Credit: Thinkstock Most obesity experts will concede that if you are born to parents who are overweight or obese, it’s likely that you too will have weight issues. Certainly there have been recent studies providing insight to different risk factors, with some suggesting:
- If you gain excessive weight during pregnancy, you are more likely to have an overweight child
- If you are black or Latino, you have a higher risk of developing childhood obesity
- If you grow up in a poor rural or urban setting, you may have a higher risk of developing obesity
- If your parents are overweight or obese, your home lifestyle may predispose you to a higher risk of being overweight or developing obesity
Does inheriting obesity guarantee that you will be obese?
It’s been assumed that if your parents are overweight or obese, you will likely inherit genes that predispose you to developing weight issues or obesity. It is well known that a predisposition to excess fat lies in our genes. A new study by researchers at Max Planck Institute of Immunology and Epigenetics at Freiburg explored just how the genes responsible for obesity are actually regulated.
They found that there is an actual “switch” that can either turn on the propensity to develop obesity or to remain lean, despite the presence of the genetic material. And this switch is pretty black and white meaning, it either turns on obesity or turns off obesity. This switch does not allow for incremental weight gain or weight loss. It’s kind of an “all or nothing” switch.
Why epigenetics is so crucial to helping solve obesity
Current statistics suggest that about half a billion people worldwide have obesity. Certainly in the U.S., more than two thirds of adults are overweight or clinically obese, and more than one in 20 adults have morbid obesity. Current statistics suggest that more than one third of kids and teens are overweight or obese. It’s clear that beyond diet, exercise, medications, surgery we need additional possible treatment opportunities to intercept obesity, particularly very early on in life, possibly even in the womb. Understanding the epigenetics effects in metabolic disorders like obesity could be one avenue to provide prevention or treatments.
The researchers looked at large groups of genetically identical mice and their weight distribution patterns. They noticed something quite unique: Body weights were not random and they weren’t “all over the place.” These mice were EITHER lean or obese!! That meant that the very same genotype resulted in two very dramatically different and specific weight outcomes.
The conclusion was that the same genotype can lead to two very different and very stable outcomes. In this case the scientists noted that the network of imprinted genes was either very limited in its expression in the obese mice, or very strongly expressed in the lean mice. It confirmed the impact functionally of an imprinted network of genes and whether it is in switched on or switched off mode. Whatever position the switch is in - on or off - it remains so for life. That means that prior assumptions that the switch could be dimmed or turned up, meaning weight could go up or down in increments, may be flawed.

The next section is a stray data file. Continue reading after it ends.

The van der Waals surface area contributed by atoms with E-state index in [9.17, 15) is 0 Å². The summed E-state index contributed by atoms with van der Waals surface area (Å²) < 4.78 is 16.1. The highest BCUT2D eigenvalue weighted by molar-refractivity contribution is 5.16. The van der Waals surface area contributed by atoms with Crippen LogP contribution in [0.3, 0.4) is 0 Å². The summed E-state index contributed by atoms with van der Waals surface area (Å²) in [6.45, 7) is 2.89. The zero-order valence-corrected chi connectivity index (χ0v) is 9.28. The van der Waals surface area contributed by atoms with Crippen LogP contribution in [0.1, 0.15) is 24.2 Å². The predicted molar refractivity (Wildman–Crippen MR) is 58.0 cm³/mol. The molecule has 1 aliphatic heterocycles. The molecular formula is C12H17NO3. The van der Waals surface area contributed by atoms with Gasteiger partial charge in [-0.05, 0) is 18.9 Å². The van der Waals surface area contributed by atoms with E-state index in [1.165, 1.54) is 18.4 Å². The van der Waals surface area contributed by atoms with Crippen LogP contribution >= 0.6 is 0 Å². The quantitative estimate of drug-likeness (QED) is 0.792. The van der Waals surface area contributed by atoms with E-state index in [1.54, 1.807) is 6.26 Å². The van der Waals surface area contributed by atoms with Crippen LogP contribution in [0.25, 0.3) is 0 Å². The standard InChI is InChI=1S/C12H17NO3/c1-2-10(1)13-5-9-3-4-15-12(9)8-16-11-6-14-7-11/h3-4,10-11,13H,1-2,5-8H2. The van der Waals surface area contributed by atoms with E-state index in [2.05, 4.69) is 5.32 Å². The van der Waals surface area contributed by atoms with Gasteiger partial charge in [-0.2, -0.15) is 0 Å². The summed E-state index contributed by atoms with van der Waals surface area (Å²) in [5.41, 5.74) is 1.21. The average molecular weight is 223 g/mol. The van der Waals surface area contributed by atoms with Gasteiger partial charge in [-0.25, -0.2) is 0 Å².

Do the study results hold in the human model?
The Max Planck researchers teamed up with a group of childhood obesity experts and analyzed adipose tissue from lean and obese children. A subset of the overweight kids showed altered expression of levels of a gene identified as TRIM28. The findings correlated with the mouse study and its on and off switch observations. The researchers suggest that these findings really impact perceptions about evolution. It also implies that an epigenetic switch can produce distinctly different phenotypes and that means that certain presentations might be considered the goal for health reasons. Research to learn how to manipulate the switch in certain diseases is likely the next step.
Can these epigenetics translate into treatments for obesity and other health issues?
Researchers certainly see the possibilities. If certain phenotypes or diseases have this switch phenomenon then epigenetic therapies might be able to turn them on or off, depending on which was the preferable position of the switch. And certain lifestyle behaviors might even turn the switch on or off, so diet, reducing stress, or developing drugs that can flip the switch might be a go-to therapy that could change your weight future with one targeted approach.
In the meantime
Currently the available and science-driven therapies that can help to prevent or limit weight gain, or help with weight loss include weight loss diets, exercise programs, stress reduction techniques, avoidance of inflammation-provoking foods and behaviors, support groups, weight loss medications, and bariatric surgery. The key is to develop a personalized program for yourself or your family, with the help of health professionals while we wait for epigenetic science to offer some new solutions.
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